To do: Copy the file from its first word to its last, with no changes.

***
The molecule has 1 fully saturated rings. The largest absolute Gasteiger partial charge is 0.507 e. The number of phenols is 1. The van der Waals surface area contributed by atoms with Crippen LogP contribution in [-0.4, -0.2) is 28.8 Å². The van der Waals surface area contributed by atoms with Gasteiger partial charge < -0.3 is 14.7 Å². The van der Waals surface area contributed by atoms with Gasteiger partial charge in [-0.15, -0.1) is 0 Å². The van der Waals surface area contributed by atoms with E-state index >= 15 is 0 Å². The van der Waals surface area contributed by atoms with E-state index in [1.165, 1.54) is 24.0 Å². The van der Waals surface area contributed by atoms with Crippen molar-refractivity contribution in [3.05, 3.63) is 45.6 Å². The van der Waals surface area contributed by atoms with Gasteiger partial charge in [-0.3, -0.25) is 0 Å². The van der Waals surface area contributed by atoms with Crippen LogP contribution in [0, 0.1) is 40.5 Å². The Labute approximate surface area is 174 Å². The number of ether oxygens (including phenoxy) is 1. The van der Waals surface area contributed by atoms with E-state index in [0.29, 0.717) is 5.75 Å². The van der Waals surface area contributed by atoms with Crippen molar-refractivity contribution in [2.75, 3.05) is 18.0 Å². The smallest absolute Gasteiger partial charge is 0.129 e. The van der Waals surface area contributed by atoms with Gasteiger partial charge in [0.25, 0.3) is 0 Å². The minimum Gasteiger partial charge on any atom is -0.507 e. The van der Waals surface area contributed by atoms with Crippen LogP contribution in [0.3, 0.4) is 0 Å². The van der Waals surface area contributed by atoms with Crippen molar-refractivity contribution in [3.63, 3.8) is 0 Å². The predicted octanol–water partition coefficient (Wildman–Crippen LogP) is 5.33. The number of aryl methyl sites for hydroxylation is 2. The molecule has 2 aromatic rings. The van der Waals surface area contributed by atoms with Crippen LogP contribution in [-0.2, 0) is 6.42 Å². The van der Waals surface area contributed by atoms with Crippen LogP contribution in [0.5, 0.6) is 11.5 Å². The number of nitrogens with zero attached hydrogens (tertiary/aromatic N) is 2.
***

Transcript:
The molecule has 1 fully saturated rings. The largest absolute Gasteiger partial charge is 0.507 e. The number of phenols is 1. The van der Waals surface area contributed by atoms with Crippen LogP contribution in [-0.4, -0.2) is 28.8 Å². The van der Waals surface area contributed by atoms with Gasteiger partial charge < -0.3 is 14.7 Å². The van der Waals surface area contributed by atoms with Gasteiger partial charge in [-0.15, -0.1) is 0 Å². The van der Waals surface area contributed by atoms with E-state index >= 15 is 0 Å². The van der Waals surface area contributed by atoms with E-state index in [1.165, 1.54) is 24.0 Å². The van der Waals surface area contributed by atoms with Crippen molar-refractivity contribution in [3.05, 3.63) is 45.6 Å². The van der Waals surface area contributed by atoms with Gasteiger partial charge in [-0.3, -0.25) is 0 Å². The van der Waals surface area contributed by atoms with Crippen LogP contribution in [0, 0.1) is 40.5 Å². The Labute approximate surface area is 174 Å². The number of ether oxygens (including phenoxy) is 1. The van der Waals surface area contributed by atoms with E-state index in [0.29, 0.717) is 5.75 Å². The van der Waals surface area contributed by atoms with Crippen molar-refractivity contribution in [2.75, 3.05) is 18.0 Å². The smallest absolute Gasteiger partial charge is 0.129 e. The van der Waals surface area contributed by atoms with Gasteiger partial charge in [0.25, 0.3) is 0 Å². The minimum Gasteiger partial charge on any atom is -0.507 e. The van der Waals surface area contributed by atoms with Crippen LogP contribution in [0.3, 0.4) is 0 Å². The van der Waals surface area contributed by atoms with Crippen molar-refractivity contribution in [3.63, 3.8) is 0 Å². The predicted octanol–water partition coefficient (Wildman–Crippen LogP) is 5.33. The number of aryl methyl sites for hydroxylation is 2. The molecule has 2 aromatic rings. The van der Waals surface area contributed by atoms with Crippen LogP contribution in [-0.2, 0) is 6.42 Å². The van der Waals surface area contributed by atoms with Crippen LogP contribution in [0.5, 0.6) is 11.5 Å². The number of nitrogens with zero attached hydrogens (tertiary/aromatic N) is 2.